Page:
Philly Chix - Philadelphia Area LinuxChix Chapter

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Philly-Chix is Philadelphia's chapter of LinuxChix. All meetings are free and open to any woman interested.

About Philly-Chix and Why It Was Started

We wanted to meet women who were interested in Linux (or any other *nix). Since we were members of the LinuxChix mailing lists, we found solace in talking about issues that we weren't entirely comfortable talking to men about. The goal of our group was/is not to take female members away from PLUG.

As has been pointed out, we intend to be more of a "recruiting force." Both of us either have (or know of women who have) been, in a situation where we felt too intimidated to speak up (what is motd, for e.g). We know women who don't come to PLUG meetings for this reason, i.e a general apprehension/fear that all women in a male dominated field have experienced to some degree. It is sometimes difficult when a woman shows up at a meeting and ends up being the only female. It doesn't matter what your feelings are on gender issues, this does tend to make some women uncomfortable. It is also difficult for some women to feel comfortable joining a "tech group" because of this gender imbalance. We just wanted to provide a forum where women might feel more comfortable to express themselves. We will always encourage women in our group to join and become active in other local groups as well.

A goal we do have is to bring female linux users together, for exposure to each other that we do not currently get. Many of us do not know other local women who use linux, and we really lack a local social net of fellow "geek girls." We wish to change that, and no longer feel like "I'm the only one." We feel that having a female only environment for discussion that we might be able to boost confidence, and become more aware of the existence of other female linux users out there.

What we don't want is for this to become a "PLUG 2"... that certainly would have the potential to fragment PLUG. But, we would like Philly-Chix to be a sister organization to PLUG in the same way PADS is. We do not want guys showing up to our meetings trying to impress us, or find dates, or any of the typical things that many of us run into on a daily basis. Sometimes even the presence of men in a meeting can make us a bit shy and afraid to share our thoughts.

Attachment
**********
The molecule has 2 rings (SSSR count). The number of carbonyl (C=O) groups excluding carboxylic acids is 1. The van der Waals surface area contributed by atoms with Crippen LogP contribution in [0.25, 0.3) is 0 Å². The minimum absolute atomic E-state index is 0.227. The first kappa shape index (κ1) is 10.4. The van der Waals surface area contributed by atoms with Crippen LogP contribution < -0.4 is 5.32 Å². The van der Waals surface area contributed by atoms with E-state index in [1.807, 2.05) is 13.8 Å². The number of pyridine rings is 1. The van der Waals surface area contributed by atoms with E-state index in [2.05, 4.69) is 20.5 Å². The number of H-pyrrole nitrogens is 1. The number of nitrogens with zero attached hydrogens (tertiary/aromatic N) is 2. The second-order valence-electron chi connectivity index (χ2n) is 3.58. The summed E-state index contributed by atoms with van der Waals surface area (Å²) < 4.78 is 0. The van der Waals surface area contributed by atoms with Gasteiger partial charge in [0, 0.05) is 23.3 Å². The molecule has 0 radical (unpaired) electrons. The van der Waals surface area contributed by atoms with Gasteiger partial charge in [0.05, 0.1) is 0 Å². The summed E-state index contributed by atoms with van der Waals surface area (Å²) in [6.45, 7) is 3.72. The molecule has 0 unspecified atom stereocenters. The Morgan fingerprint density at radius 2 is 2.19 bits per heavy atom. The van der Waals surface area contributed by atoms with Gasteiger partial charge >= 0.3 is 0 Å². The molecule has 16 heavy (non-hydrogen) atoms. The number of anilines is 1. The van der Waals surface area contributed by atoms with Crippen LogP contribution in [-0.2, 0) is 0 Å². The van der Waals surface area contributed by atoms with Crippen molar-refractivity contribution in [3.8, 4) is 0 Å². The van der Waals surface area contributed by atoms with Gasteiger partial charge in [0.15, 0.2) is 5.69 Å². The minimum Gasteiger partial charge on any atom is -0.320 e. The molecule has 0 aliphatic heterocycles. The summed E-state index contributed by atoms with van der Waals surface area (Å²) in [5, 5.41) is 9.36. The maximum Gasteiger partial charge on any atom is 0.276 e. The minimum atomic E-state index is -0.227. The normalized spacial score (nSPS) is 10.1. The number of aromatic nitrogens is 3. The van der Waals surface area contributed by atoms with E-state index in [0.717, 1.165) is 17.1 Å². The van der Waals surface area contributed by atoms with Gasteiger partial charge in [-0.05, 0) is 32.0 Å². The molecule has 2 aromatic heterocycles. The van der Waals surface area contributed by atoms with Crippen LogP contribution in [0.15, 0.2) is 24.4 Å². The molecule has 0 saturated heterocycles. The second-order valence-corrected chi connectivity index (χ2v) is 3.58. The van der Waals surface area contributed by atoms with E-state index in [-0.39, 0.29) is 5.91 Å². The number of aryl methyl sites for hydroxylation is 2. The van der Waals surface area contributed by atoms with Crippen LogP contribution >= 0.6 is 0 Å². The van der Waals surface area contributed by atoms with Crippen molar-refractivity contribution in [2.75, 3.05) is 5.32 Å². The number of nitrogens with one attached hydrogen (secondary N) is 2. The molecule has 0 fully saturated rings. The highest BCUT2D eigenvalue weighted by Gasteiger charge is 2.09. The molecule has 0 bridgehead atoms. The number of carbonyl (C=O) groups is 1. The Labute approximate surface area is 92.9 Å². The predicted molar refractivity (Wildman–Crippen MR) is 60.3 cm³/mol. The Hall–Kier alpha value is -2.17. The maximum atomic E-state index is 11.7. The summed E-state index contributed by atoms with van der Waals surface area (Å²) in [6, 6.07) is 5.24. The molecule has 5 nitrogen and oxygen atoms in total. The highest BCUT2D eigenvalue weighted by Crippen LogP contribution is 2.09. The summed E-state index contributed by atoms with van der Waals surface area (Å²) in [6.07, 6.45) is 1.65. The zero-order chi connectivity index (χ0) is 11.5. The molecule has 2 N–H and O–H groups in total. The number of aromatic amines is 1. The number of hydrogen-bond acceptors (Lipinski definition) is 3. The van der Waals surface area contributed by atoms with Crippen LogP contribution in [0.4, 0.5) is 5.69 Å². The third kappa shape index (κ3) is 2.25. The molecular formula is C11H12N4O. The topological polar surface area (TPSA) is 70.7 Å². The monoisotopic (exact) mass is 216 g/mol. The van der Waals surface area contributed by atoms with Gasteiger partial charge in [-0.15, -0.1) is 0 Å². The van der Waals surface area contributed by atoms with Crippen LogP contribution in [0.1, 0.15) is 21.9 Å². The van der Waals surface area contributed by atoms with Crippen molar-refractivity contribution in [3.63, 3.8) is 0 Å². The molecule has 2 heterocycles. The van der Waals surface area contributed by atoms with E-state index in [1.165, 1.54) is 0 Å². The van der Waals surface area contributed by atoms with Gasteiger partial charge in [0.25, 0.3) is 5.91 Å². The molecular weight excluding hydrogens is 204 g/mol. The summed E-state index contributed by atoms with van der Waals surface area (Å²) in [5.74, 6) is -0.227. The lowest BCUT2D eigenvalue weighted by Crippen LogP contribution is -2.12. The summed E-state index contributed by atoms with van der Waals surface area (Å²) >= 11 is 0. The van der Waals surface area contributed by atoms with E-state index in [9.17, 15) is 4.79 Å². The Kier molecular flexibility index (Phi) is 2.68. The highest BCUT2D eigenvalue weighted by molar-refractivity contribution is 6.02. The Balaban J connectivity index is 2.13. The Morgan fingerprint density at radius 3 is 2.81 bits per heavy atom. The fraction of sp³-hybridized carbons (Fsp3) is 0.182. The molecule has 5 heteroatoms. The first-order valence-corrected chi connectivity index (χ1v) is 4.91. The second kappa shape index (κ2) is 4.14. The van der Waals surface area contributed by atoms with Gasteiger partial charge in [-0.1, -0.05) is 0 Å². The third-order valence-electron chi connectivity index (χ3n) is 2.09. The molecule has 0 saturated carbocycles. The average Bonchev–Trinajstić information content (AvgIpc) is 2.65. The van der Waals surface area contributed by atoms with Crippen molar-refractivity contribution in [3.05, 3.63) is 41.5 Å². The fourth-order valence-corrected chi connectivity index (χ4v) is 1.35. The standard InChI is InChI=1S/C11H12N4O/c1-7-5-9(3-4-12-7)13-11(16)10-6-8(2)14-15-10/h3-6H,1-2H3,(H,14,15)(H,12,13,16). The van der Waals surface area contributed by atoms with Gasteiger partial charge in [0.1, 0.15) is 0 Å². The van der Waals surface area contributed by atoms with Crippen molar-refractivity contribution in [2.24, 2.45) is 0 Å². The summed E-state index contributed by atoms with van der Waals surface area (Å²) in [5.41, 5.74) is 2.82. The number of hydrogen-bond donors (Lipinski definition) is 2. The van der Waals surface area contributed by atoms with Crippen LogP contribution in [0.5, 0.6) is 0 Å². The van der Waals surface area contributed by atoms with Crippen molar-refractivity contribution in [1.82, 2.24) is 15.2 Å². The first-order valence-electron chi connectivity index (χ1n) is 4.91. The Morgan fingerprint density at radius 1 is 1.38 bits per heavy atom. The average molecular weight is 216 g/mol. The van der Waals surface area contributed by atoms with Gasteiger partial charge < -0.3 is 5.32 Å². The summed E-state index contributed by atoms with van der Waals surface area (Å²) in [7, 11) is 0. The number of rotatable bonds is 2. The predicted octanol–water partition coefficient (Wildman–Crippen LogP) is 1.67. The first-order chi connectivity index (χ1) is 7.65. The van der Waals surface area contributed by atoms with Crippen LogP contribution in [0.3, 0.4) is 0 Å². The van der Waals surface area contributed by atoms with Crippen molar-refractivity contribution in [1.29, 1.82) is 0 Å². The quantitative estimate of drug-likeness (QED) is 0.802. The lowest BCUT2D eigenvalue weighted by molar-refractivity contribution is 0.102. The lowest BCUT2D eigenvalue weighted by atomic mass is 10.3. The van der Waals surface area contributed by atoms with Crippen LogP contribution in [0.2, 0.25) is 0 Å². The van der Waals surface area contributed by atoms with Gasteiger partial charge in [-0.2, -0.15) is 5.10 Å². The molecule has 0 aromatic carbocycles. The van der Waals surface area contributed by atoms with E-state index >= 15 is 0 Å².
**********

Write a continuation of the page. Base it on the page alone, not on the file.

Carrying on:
Are there genuinely nice men out there who would probably make a suitable contribution to our group? Yes, but then comes the question of where we draw the line. We start making exceptions, things start getting complicated, arguments start, misunderstandings...etc. We don't want to have to deal with that sort of thing, it's bad for any group. So we decided to keep our list and regular meetings open to women only.

It is true that some Linux Chix groups do let men join. But it mentioned in their FAQ ( that it is up to the chapters to decide a course to take when considering this aspect. Because PLUG is such a large and active group we know that we are not the "only linux group in the area people can go to" so we assumed that this would not be an issue.

P.S We have every intention of also having "events" where both men and women can participate (the site has been updated to reflect this)... It is by no means some crazy man-hating group of feminists. We are just women who want to spend time together and talk about geeky things :)

- Elizabeth Krumbach and Samantha Ollinger, Coordinators of the Philly Chix and still members of PLUG

Our "Real" Goal

Can't believe a group of woman can have such intelligent, honest, and realistic goals for themselves? Ok, ok, here's the real goal for our group:

We plan to take all women in Philadelphia, and turn them into Linux lovers and man haters. We intend to develop software that will somehow help perfect cloning, thereby eliminating the idea of us having to deal with men at all.

We plan on meeting in secret locations (The Last Word doesn't really exist), and plotting how exactly we can get rid of men. We will all turn gay, march around telling women all around the world, how to eliminate testosterone from society.


Site Maintained By Elizabeth Krumbach (lyz at
Last updated January 3, 2009
Created on May 16, 2003